The Greenest Building in the World
September 20, 2013 10:42 AM - Allison Winter, ENN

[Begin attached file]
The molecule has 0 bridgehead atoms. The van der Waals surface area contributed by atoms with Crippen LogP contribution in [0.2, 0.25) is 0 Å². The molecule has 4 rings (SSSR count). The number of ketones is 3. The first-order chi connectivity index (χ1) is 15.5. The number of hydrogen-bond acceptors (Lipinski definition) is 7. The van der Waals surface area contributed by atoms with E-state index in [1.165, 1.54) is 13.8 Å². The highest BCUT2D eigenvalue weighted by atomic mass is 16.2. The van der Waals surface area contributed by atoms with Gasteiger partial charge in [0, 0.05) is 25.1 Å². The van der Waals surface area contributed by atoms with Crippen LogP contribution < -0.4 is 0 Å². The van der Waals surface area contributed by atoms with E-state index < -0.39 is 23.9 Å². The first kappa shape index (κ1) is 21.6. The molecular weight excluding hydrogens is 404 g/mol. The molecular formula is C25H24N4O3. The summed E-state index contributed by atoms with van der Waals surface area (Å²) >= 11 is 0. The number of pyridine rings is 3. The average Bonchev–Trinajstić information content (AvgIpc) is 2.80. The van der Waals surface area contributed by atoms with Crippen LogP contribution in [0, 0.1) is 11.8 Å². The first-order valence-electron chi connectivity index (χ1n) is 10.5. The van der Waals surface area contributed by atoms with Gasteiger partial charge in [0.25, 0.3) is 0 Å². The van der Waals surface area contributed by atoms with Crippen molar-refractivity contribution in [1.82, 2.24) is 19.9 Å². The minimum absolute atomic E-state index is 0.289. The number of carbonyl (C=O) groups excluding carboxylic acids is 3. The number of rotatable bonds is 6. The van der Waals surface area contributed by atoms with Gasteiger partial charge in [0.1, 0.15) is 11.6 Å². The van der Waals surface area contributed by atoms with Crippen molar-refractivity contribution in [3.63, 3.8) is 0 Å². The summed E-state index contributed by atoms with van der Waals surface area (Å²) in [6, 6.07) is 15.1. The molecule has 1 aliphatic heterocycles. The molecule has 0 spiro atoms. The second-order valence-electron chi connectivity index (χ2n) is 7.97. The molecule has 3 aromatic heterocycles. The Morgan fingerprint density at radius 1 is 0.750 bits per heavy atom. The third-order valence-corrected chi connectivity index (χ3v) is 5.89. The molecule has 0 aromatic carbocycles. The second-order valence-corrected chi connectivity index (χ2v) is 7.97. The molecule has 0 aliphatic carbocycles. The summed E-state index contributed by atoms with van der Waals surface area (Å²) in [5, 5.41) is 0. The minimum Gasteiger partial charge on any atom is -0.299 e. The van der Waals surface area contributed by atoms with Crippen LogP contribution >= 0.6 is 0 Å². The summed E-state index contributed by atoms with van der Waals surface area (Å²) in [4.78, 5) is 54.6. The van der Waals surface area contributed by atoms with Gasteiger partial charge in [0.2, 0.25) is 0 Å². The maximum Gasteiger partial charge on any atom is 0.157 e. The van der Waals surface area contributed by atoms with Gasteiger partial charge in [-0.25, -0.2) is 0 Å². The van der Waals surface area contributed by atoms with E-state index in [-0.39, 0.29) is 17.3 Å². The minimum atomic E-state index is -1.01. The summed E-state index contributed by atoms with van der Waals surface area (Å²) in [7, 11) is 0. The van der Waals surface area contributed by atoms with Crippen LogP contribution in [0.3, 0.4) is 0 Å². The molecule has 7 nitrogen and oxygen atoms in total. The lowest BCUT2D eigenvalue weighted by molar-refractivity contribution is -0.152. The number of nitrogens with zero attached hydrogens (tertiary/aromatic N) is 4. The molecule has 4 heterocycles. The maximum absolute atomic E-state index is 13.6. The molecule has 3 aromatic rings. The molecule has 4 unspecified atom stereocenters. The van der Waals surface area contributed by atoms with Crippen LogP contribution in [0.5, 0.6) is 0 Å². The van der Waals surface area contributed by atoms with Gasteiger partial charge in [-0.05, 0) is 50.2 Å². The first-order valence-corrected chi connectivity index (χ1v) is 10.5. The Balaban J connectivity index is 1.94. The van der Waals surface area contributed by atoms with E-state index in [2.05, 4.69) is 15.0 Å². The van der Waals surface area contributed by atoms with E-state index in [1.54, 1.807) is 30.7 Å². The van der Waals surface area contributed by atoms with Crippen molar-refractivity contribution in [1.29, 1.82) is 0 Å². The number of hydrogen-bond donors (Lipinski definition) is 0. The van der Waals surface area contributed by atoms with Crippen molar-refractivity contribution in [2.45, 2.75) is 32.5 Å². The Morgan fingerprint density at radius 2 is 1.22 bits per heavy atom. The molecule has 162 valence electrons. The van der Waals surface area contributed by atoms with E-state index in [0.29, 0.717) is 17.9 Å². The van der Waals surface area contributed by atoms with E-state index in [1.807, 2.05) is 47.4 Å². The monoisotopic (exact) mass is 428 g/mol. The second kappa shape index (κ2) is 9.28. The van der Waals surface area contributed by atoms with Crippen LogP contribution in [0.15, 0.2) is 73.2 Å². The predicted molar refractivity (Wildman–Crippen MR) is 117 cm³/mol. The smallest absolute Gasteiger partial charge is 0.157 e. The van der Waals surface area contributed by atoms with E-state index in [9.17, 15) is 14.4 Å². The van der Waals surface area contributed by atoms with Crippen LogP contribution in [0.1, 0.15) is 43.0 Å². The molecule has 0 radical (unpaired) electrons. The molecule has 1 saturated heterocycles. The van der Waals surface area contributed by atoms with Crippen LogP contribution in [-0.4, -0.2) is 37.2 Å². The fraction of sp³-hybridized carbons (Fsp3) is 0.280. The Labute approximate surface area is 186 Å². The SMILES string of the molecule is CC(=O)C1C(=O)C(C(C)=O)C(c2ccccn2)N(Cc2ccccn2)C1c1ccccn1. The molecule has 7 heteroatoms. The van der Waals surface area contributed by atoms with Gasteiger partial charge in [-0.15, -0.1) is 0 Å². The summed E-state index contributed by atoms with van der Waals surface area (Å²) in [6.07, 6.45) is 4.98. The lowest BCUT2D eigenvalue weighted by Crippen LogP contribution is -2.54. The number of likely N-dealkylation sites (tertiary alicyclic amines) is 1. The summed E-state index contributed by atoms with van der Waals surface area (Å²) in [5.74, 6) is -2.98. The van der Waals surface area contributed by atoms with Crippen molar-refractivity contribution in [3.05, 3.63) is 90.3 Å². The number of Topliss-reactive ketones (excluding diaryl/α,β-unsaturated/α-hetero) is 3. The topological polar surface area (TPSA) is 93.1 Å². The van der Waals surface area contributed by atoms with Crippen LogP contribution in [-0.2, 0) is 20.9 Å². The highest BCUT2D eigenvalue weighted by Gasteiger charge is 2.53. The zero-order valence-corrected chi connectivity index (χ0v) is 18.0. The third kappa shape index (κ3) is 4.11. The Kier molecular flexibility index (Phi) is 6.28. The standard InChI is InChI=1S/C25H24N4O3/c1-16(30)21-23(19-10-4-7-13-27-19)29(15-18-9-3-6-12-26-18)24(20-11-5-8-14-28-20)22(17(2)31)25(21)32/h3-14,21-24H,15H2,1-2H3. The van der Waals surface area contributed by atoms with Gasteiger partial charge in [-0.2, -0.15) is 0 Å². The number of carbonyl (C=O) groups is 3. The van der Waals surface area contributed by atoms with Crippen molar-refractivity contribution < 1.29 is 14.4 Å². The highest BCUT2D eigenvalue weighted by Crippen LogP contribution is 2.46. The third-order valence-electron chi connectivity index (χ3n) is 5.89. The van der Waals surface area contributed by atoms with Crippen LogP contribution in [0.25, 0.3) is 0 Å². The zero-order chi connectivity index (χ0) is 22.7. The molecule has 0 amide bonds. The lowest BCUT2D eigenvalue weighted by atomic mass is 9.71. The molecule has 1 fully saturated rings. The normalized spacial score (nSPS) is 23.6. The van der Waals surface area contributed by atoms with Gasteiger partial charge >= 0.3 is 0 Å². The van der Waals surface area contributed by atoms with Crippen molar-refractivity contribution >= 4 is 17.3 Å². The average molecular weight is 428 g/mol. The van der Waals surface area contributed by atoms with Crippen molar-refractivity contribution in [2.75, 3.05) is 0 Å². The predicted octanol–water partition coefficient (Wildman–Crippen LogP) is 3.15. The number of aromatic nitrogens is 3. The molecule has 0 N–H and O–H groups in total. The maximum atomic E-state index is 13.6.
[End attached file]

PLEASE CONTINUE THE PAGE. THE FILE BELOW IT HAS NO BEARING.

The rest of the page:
In honor of Green Building Week, we have searched high and low to showcase one of the greenest buildings in the world -and on a recent press trip to Phipps Conservatory and Botanical Gardens in Pittsburgh, we may have found a winner. Phipps Conservatory and Botanical Gardens may be known for its glass Victorian greenhouse built in the late 1800s, or even as the location where President Obama hosted the G-20 summit in 2009. But the real piece de resistance that puts the Conservatory on the map is their new Center for Sustainable Landscapes (CSL). The CSL is primarily home to many of the administrative, educational, and research offices associated with Phipps, however parts of the building are open to the public and there are plans in the works to connect the building’s indoor space to the outdoors by means of artwork and sound installations. So why does this building rank among the greenest in the world? For one, the facility is expected to meet or exceed three of the world's highest green standards. So far the facility has achieved LEED Platinum status, the highest of the US Green Building Council's certifications. Beyond LEED certification, the CSL is striving to achieve the Sustainable Sites Initiative SITES certification for landscapes. The CSL is currently in the process of obtaining state permits and will find out in October if they have achieved 4-star status which has yet to be achieved by any other project. Finally, the CSL is involved with the Living Building Challenge. Projects that achieve this level of performance must document net zero energy, which defines the most advanced measures of sustainability in the built environment.